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Toward a New Animism: Old Interaction Paradigms for an Everyware World

Adam Greenfield, Principal, Studies and Observations

Date: Tuesday, March 27
Time: 2:15pm - 3:00pm
Location: Douglas B

For most of our sojourn on this planet, human beings have understood the physical world as a place intensely invested with consciousness and agency; the idea that the world is alive, that the objects therein are sentient and can be transacted with, is old and deep and so common to all the cultures of humanity that it may as well be called universal.

As Freud described it, "the world was full of spirits...and all the objects in the external world were their dwelling-place, or perhaps identical with them." It is only comparatively recently that most people have believed otherwise -- indeed, most of the humans who ever walked the planet would have found it utter folly to conceive of the natural world as mainstream Western culture did until very recently: a passive, inert, purely material stage, on which the only meaningful actors are human ones.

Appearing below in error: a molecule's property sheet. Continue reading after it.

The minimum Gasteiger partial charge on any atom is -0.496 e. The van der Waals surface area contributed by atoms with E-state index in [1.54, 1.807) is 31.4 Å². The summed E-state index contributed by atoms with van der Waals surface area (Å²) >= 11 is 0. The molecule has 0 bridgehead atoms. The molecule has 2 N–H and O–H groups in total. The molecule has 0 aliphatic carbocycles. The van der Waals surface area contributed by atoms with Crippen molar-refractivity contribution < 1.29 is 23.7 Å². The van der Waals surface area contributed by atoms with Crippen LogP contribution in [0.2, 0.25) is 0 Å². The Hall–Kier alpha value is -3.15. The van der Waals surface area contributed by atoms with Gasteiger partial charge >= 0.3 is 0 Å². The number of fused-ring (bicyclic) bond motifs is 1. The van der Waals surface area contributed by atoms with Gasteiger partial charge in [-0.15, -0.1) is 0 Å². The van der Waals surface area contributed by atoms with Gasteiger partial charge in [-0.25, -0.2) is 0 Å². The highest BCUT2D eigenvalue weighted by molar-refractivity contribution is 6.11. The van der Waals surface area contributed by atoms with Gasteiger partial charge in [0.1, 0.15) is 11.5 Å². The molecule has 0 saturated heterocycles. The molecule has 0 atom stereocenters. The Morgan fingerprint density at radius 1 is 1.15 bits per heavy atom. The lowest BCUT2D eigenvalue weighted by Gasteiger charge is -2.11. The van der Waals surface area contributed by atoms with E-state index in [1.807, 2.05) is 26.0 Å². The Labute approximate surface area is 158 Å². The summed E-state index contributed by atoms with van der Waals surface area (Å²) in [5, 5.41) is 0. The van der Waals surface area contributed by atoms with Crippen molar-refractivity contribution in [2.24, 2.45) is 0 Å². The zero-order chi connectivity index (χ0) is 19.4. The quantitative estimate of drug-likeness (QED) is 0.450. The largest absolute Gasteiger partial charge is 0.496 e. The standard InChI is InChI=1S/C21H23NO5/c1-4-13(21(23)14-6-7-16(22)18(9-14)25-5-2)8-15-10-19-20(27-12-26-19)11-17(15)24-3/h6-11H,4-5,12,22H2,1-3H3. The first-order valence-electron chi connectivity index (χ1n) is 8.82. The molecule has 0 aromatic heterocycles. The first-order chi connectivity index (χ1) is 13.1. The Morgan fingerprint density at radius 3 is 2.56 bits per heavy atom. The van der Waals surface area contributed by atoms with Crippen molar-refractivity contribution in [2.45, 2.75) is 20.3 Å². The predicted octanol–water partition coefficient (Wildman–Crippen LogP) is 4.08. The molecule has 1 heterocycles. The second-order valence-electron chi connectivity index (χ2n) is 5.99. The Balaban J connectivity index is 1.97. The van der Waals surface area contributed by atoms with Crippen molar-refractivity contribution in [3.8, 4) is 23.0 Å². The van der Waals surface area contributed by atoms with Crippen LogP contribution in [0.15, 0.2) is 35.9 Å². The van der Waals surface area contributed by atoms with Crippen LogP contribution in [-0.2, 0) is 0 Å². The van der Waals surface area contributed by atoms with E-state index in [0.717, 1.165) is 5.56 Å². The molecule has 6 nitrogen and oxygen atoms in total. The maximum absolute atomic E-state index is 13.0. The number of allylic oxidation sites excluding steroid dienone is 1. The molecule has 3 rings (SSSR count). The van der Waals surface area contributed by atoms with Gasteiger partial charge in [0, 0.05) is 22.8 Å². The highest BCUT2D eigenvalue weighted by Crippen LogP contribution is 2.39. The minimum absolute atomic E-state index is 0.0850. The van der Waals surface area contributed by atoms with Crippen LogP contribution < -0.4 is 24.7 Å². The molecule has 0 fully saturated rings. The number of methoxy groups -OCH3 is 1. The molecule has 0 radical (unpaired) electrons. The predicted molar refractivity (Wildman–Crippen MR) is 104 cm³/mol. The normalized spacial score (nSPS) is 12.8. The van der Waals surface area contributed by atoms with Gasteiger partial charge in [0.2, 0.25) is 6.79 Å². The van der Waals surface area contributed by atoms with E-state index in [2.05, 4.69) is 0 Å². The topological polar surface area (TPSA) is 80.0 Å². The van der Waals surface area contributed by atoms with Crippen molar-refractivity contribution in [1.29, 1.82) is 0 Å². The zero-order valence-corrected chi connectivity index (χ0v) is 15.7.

And if we have always acted as if the things around us are alive, then the will to make it so in fact (or at least seem so) the moment the technical wherewithal became available is understandable. That things like gestural and voice-recognition interfaces are so fervently pursued despite the many difficulties involved in perfecting them might tell us something about the deep roots of their appeal, if we're willing to listen.

Folklore is replete with caves that open at a spoken command, swords that can be claimed only by a single individual, mirrors that answer with killing honesty when asked to name the fairest maiden in the land, and so on. Why should anyone be surprised when we try to restage these tales, this time with our technology in the central role?

In this talk, Everyware author Greenfield argues that many current models for interaction with ubiquitous information-processing systems amount to a reassertion of animism -- and a reawakening of something that has lain dormant within us for much of modernity. What are the consequences of this reawakening for the designers, developers, and marketers of ubiquitous systems?